A common culprit of skin and respiratory infections, Staphylococcus aureus is highly unpredictable. Between 20 and 30 percent of people carry quiet colonies on their skin and in their nostrils, which seldom cause problems beyond the occasional rash. But in some cases these bacteria cause infections that lead to deadly complications, such as pneumonia, deep skin infections, and sepsis. Until recently, there was no way to predict which infections may take a lethal turn.
Now, a new study describes mutations that predispose patients to severe staphylococcal infections. The research, published in Science, identifies a mutated gene common to multiple patients who suffer life-threatening staph infections and suggests that people living with a genetic condition known as 5p- or Cri-du-chat syndrome may be at similar risk.
"We have characterized severe Staphylococcus aureus infection at the genetic, cellular, immunological, and clinical levels," says András Spaan, first author on the study. "By integrating these levels, we have established causality and provided clues for future interventions."
A first for cell intrinsic immunity
To better understand why S. aureus causes disease in some people but not others, scientists in the laboratory of Rockefeller immunologist Jean-Laurent Casanova examined the protein-coding genomes of more than 100 patients who had suffered from unexplained severe staph infections.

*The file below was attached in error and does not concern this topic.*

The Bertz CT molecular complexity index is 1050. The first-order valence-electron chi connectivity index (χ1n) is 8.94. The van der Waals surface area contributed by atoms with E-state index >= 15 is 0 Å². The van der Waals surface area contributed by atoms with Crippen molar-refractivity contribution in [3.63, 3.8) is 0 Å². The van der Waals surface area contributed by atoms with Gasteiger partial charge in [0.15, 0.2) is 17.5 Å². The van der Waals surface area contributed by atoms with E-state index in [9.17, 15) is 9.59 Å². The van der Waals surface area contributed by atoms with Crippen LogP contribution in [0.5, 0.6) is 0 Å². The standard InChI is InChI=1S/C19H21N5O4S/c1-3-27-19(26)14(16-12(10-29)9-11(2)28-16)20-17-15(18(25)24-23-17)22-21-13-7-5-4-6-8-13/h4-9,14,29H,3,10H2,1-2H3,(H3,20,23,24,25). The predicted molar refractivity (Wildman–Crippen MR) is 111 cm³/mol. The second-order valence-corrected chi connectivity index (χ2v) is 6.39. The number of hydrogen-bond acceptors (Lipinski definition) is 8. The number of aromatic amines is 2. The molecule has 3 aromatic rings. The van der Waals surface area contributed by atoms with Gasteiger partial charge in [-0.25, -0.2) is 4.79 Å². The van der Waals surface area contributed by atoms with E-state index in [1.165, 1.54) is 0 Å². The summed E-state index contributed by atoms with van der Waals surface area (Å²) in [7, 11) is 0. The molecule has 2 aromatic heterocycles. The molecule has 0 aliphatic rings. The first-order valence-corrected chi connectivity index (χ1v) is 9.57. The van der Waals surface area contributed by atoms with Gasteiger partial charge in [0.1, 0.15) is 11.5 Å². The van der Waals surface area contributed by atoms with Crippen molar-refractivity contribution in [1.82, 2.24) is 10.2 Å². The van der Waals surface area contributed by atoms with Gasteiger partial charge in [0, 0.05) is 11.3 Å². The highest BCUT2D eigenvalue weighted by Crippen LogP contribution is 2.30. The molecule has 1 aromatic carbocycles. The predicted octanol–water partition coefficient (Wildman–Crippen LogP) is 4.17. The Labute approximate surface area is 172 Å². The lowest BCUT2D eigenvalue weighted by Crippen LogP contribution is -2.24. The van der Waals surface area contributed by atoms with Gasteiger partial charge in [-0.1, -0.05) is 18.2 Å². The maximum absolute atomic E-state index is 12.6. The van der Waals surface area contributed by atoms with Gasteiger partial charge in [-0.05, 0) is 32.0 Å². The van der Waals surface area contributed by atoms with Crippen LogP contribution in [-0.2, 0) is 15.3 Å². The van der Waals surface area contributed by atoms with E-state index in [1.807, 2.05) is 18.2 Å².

The common genetic thread linking some of these disparate patients were mutations of a gene called OTULIN, which is perched along the short arm of chromosome 5 and codes for an enzyme involved in regulating inflammation. These individuals were not entirely bereft of OTULIN -- only one of their two copies of the gene was mutated -- but that deficiency appeared to be all it took to render them vulnerable to infections that would scarcely harm other people.
The scientists expected to find that OTULIN deficiency somehow cripples white blood cells or otherwise prevents the immune system from snuffing out S. aureus. But further investigation revealed that these mutations indirectly cause an unrelated protein to aggregate on the surfaces of skin and lung cells, gumming up the tools that those cells use to defend themselves from a toxin produced by S. aureus. This mechanism of defense is known as cell intrinsic immunity.
This finding was particularly surprising because, until then, specific defects in cell intrinsic immunity had only been linked to a predisposition to some viral infections, from Covid to herpes to encephalitis. It had never been shown to play a role in bacterial disease. "This is the first known instance of cell intrinsic immunodeficiency predisposing patients to bacterial infection," Spaan says.
A larger role for OTULIN
While the individuals whom Spaan and colleagues studied were only missing one copy of OTULIN, people born without either functional copy of this gene face a bevy of early-onset inflammatory diseases, which often prove fatal in the first year of life.